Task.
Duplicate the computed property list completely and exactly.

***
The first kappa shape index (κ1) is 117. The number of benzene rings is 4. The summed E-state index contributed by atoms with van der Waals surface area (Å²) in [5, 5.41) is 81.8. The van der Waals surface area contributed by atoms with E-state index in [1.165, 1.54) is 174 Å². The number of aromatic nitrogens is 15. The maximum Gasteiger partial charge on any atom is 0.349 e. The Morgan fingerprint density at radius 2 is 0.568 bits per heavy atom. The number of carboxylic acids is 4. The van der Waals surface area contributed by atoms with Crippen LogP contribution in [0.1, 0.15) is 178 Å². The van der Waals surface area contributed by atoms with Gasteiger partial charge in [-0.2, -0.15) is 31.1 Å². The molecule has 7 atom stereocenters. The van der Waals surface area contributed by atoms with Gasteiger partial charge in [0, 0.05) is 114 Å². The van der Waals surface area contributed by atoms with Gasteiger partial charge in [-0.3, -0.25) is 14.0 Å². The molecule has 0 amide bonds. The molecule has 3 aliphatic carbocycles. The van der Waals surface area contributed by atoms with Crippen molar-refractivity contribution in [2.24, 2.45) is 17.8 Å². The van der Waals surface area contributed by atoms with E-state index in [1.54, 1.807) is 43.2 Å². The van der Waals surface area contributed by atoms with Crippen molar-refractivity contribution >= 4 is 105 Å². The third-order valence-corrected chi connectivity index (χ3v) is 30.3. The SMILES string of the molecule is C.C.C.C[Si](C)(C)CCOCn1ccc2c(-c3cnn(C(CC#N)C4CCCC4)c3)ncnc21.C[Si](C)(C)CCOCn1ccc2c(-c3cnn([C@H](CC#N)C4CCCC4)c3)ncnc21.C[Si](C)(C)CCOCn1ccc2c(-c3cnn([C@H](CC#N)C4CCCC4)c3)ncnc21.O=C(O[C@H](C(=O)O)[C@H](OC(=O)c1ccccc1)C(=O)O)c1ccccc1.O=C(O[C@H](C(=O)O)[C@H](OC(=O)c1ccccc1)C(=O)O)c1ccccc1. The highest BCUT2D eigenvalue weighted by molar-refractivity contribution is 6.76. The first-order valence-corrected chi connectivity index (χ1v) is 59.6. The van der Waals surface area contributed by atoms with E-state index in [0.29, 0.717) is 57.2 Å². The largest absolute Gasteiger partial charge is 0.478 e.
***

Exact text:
The first kappa shape index (κ1) is 117. The number of benzene rings is 4. The summed E-state index contributed by atoms with van der Waals surface area (Å²) in [5, 5.41) is 81.8. The van der Waals surface area contributed by atoms with E-state index in [1.165, 1.54) is 174 Å². The number of aromatic nitrogens is 15. The maximum Gasteiger partial charge on any atom is 0.349 e. The Morgan fingerprint density at radius 2 is 0.568 bits per heavy atom. The number of carboxylic acids is 4. The van der Waals surface area contributed by atoms with Crippen LogP contribution in [0.1, 0.15) is 178 Å². The van der Waals surface area contributed by atoms with Gasteiger partial charge in [-0.2, -0.15) is 31.1 Å². The molecule has 7 atom stereocenters. The van der Waals surface area contributed by atoms with Gasteiger partial charge in [0, 0.05) is 114 Å². The van der Waals surface area contributed by atoms with Gasteiger partial charge in [-0.3, -0.25) is 14.0 Å². The molecule has 0 amide bonds. The molecule has 3 aliphatic carbocycles. The van der Waals surface area contributed by atoms with Crippen molar-refractivity contribution in [2.24, 2.45) is 17.8 Å². The van der Waals surface area contributed by atoms with E-state index in [1.54, 1.807) is 43.2 Å². The van der Waals surface area contributed by atoms with Crippen molar-refractivity contribution >= 4 is 105 Å². The third-order valence-corrected chi connectivity index (χ3v) is 30.3. The SMILES string of the molecule is C.C.C.C[Si](C)(C)CCOCn1ccc2c(-c3cnn(C(CC#N)C4CCCC4)c3)ncnc21.C[Si](C)(C)CCOCn1ccc2c(-c3cnn([C@H](CC#N)C4CCCC4)c3)ncnc21.C[Si](C)(C)CCOCn1ccc2c(-c3cnn([C@H](CC#N)C4CCCC4)c3)ncnc21.O=C(O[C@H](C(=O)O)[C@H](OC(=O)c1ccccc1)C(=O)O)c1ccccc1.O=C(O[C@H](C(=O)O)[C@H](OC(=O)c1ccccc1)C(=O)O)c1ccccc1. The highest BCUT2D eigenvalue weighted by molar-refractivity contribution is 6.76. The first-order valence-corrected chi connectivity index (χ1v) is 59.6. The van der Waals surface area contributed by atoms with E-state index in [0.29, 0.717) is 57.2 Å². The largest absolute Gasteiger partial charge is 0.478 e.